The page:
Work Mania

W.J. Astore

A good friend sent me Miya Tokumitsu’s recent article, “The United States of Work: Employers exercise vast control over our lives, even when we’re not on the job. How did our bosses gain power that the government itself doesn’t hold?” One answer: Americans have been sold on the idea of work as fulfilling and even ennobling, and indeed the more work the better.  Yet if work is so wonderful, why do we pay some people only $7.25 an hour (the minimum wage)?  That’s less than $15K a year if you work 40 hours a week for 50 weeks.  Try living on that.  Work is so “great” in America that some people work two or even three jobs to make ends meet, leaving little time for leisure or for family.

I remember when the “future” (which is now) was sold as a time when mechanization and robots and efficiency would grant us much more leisure time.  The idea was that new machinery and methods would curtail work.  That most people would work 25-30 hours a week at better jobs involving less drudgery, leaving them lots of time to raise families and otherwise to enjoy life away from the tedium and regimentation of the workplace.

work
It’s not so easy keeping up with our machine-driven mania for work

But the future isn’t what it used to be.  There are many reasons for this.  Americans often consume too much, i.e. they keep working to keep up with the Joneses.  Companies want higher and higher profits, driving them to squeeze more and more out of fewer and fewer workers.  And work in the USA isn’t just about work.  It’s often directly connected to health care, life insurance, and other benefits.  If you choose (or are told) to work part-time, you may lose your employer-provided health insurance.  If you’re fired, you lose your health benefits along with your salary and perhaps as well your sense of worth.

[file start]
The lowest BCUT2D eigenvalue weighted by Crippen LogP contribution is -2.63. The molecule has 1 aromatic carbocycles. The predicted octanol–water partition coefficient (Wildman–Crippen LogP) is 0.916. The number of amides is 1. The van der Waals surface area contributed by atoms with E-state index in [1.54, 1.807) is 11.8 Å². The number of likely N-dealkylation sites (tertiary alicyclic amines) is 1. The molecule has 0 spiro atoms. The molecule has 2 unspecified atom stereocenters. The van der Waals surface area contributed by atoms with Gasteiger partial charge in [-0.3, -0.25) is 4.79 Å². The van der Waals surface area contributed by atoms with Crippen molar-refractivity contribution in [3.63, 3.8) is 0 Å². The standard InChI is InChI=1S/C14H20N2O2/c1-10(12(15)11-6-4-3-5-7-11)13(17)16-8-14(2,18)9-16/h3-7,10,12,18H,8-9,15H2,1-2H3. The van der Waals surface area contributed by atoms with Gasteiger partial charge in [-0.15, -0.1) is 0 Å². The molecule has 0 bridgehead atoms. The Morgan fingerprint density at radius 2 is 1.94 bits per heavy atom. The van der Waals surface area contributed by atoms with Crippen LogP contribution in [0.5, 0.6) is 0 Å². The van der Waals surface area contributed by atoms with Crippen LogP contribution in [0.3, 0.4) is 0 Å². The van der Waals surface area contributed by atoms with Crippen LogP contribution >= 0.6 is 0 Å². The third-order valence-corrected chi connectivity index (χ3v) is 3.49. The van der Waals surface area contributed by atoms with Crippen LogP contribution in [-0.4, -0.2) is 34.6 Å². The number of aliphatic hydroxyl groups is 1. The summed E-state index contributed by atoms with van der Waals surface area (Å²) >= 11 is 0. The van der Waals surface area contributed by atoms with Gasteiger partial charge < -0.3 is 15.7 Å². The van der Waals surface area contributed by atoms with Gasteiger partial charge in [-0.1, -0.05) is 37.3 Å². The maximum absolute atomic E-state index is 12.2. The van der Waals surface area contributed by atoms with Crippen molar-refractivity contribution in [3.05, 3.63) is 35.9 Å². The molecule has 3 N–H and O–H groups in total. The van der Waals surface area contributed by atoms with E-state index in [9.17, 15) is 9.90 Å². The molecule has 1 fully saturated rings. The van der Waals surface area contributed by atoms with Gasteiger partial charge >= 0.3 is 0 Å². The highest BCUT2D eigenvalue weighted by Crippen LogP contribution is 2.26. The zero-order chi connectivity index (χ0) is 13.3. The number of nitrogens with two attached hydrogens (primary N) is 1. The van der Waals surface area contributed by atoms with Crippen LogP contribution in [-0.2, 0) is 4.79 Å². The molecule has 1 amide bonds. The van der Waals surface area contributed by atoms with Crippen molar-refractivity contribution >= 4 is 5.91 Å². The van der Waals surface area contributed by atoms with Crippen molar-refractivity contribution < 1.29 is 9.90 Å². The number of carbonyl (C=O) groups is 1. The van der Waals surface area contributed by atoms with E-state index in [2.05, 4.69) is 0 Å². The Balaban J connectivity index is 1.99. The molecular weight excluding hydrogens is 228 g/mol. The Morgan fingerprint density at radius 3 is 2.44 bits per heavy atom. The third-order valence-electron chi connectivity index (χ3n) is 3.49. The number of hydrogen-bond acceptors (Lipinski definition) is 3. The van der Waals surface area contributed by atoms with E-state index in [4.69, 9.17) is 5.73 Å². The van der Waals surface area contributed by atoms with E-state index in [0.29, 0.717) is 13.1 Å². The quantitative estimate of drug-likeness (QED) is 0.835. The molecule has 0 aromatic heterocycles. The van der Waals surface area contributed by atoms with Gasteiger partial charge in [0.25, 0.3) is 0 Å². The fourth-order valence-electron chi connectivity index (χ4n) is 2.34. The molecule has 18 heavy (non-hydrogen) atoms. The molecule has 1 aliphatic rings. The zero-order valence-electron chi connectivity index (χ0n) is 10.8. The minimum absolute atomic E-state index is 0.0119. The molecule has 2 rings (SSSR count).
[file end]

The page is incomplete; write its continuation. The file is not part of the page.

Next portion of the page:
So much of our lives, especially in the USA, is tied to work.  After “What’s your name,” the next question most commonly asked of new acquaintances is, “What do you do?  Where do you work?” People’s sense of identity, their sense of worth, is often tied to their job, another big reason why losing one’s job is among the most stressful events in a person’s life.

And now work in America is often 24/7/365 since nearly everyone has electronic leashes, the Smart phones and so on, meaning the boss can always contact you.  And if you choose to unplug, maybe the boss will find someone else to take your place.  France recently passed a law to protect employees who choose to “unplug” after work and on weekends.  No such law in the USA, of course.

From my days in the military, I recall how so many officers put on a great show of looking busy.  “I have 276 emails to answer.”  “I’m wrestling alligators.”  “So busy — need to come up for air.”  When did being swamped by work become a sign of success?  In my view, the more efficient you are, the less grinding work you should need to do.  (Of course, many jobs are all about grinding work: as my dad used to say, the more physically grueling the job, the less he usually got paid.)

Work mania has many pitfalls.  Exhaustion leads to mistakes.  Broken health, either physical or mental.  Estrangement from family and the natural world.  I wonder, for example, whether people are dismissive of global warming and other environmental issues simply because they spend no time outdoors.  They’re always working, or going to and from work.

I used to commute 60+ miles to and from work.  I’d get up about 5:30AM, leave about 6:15AM, get to work by 7:30AM, work until about 4:30PM, then get home about 5:30PM (on a good day).  After that, I was tired.  And I didn’t come home to screaming kids with school and sporting events and so on.  Are we so busy and distracted that we hardly recognize that we live in an ecosystem of great fragility?  In fact, all our commuting, all our busyness, all our consumption, only broadens our carbon footprint.

This is not a rant against work, or a cry to get ourselves back to the garden.  But surely there’s a better way of striking a balance between work and everything else.  I recall watching Michael Moore’s documentary, “Where to Invade Next.”  The segments on Italy and Germany are telling here.  In Italy, workers get much more vacation time than their U.S. counterparts, roughly five weeks plus 12 national holidays (watch this segment).  U.S. workers by comparison are lucky to get two weeks’ paid vacation.  In Germany, Moore asks a bunch of German workers if they have second jobs.  They look at him like he’s crazy.  One job is enough, they say, at which they work about 36-38 hours a week.  What do you do with all the “extra” time, Moore asks.  Hang out at a café, read, and otherwise decompress, they answer.